Roses forum: A different method

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Name: aka GardenQuilts
Pocono Mountains, PA
Andi
Apr 19, 2010 8:12 PM CST
I haven't tried this way, but it looks interesting, and easy.

http://paulbarden.blogspot.com...
Name: Zuzu
Northern California (Zone 9a)
Charter ATP Member Region: California Cat Lover Roses Clematis Irises
Garden Ideas: Level 2 Celebrating Gardening: 2015 Plant Identifier Garden Sages Forum moderator Million Pollinator Garden Challenge
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zuzu
Apr 19, 2010 10:52 PM CST

Moderator

That's a really interesting method, Andi. I've had terrible luck with trying to propagate some of my roses, and everyone else has too, I think, because they're roses that aren't offered by any of the own-root nurseries. Audrey Hepburn is one of them. I bought mine grafted years and years ago from some God-awful place like Michigan Bulb. I've tried to grow it for several friends, but never with any luck. The softwood cuttings grow for a while and then eventually falter and die. Maybe the hardwood method would work on it. Or maybe it just refuses to grow on its own roots.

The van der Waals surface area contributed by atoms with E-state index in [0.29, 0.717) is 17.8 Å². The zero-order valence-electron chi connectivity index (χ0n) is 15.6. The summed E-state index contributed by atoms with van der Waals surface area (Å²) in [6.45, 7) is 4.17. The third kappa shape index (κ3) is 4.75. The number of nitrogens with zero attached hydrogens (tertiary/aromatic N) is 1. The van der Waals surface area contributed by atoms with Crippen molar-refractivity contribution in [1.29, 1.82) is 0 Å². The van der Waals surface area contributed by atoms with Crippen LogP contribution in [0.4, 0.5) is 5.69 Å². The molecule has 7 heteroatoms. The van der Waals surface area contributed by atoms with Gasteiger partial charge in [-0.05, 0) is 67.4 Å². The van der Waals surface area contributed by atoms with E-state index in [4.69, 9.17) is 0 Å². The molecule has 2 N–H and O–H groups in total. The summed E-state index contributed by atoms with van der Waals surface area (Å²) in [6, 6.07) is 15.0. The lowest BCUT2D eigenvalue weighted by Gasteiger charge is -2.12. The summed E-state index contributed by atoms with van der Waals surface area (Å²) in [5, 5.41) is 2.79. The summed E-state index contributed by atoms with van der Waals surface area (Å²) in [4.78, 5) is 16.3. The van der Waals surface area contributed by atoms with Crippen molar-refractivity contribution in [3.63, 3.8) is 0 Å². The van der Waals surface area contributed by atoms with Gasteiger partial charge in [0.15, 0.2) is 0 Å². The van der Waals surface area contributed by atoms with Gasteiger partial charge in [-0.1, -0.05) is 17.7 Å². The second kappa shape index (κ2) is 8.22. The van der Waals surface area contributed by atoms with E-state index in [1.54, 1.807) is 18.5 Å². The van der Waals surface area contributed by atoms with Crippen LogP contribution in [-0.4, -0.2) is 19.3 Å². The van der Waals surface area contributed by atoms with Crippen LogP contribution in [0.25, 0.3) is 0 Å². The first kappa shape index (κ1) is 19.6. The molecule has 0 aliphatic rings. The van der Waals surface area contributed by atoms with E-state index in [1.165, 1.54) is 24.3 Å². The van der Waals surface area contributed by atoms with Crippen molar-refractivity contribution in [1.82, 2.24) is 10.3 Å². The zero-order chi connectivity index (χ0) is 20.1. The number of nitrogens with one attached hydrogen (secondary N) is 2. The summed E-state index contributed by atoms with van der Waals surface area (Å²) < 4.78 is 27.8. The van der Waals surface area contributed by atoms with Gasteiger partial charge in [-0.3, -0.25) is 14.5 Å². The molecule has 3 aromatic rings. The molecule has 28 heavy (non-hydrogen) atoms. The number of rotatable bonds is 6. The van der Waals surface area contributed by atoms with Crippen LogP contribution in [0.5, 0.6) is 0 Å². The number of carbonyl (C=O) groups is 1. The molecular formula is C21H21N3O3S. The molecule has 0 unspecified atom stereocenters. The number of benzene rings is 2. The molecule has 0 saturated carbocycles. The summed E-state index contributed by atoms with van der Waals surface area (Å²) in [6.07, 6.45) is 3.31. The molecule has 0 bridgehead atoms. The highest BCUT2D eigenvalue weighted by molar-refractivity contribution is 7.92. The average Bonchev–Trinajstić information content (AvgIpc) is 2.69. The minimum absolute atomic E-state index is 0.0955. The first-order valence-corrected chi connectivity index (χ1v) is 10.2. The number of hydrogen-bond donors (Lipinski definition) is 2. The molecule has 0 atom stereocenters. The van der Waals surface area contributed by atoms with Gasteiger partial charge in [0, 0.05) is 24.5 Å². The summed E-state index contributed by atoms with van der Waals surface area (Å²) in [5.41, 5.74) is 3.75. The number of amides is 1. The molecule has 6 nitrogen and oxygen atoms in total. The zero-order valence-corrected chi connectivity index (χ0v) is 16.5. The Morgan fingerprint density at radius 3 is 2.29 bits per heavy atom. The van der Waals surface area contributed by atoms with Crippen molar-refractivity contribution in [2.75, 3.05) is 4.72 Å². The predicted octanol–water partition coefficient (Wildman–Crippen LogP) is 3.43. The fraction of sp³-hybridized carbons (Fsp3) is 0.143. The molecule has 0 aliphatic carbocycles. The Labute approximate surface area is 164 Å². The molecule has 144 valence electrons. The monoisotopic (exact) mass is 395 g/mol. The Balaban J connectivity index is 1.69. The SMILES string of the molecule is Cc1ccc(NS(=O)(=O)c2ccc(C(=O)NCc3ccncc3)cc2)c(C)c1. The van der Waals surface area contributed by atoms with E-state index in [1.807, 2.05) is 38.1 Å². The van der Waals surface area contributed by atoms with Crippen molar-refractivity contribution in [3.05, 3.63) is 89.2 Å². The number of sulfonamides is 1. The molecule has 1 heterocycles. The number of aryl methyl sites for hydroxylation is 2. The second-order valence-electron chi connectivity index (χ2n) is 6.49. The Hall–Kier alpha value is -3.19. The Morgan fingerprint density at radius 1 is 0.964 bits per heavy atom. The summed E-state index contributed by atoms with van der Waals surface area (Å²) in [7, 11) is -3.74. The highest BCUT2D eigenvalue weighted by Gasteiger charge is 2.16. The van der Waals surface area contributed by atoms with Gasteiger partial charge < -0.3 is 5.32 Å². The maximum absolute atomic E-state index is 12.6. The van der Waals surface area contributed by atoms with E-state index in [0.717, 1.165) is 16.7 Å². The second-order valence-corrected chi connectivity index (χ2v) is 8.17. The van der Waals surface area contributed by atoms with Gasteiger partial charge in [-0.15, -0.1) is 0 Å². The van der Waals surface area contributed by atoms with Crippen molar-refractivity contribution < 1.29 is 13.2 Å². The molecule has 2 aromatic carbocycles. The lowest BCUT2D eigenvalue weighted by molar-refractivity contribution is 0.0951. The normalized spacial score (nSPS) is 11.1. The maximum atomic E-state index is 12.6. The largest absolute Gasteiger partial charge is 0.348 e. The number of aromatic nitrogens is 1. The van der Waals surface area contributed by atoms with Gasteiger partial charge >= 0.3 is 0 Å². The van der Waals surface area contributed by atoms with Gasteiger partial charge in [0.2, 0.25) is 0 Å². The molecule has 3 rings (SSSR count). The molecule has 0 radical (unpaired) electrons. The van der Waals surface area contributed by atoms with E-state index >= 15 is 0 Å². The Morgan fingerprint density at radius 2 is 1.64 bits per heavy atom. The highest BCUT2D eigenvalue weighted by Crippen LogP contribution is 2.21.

Name: Steve
Prescott, AZ (Zone 7b)
Region: Southwest Gardening Roses Irises Lilies
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Steve812
Apr 22, 2010 4:07 AM CST
Does it matter how the cuttings are oriented during the callousing process? ( In other words, how did the pictured cuttings know to grow roots at one end? Were the cuttings held vertically during the callousing process?)
When you dance with nature, try not to step on her toes.
Name: aka GardenQuilts
Pocono Mountains, PA
Andi
Apr 27, 2010 6:43 PM CST
I haven't tried it , yet, I don't know. When I read it, I assumed that they were kept vertical, but it isn't clearly stated.

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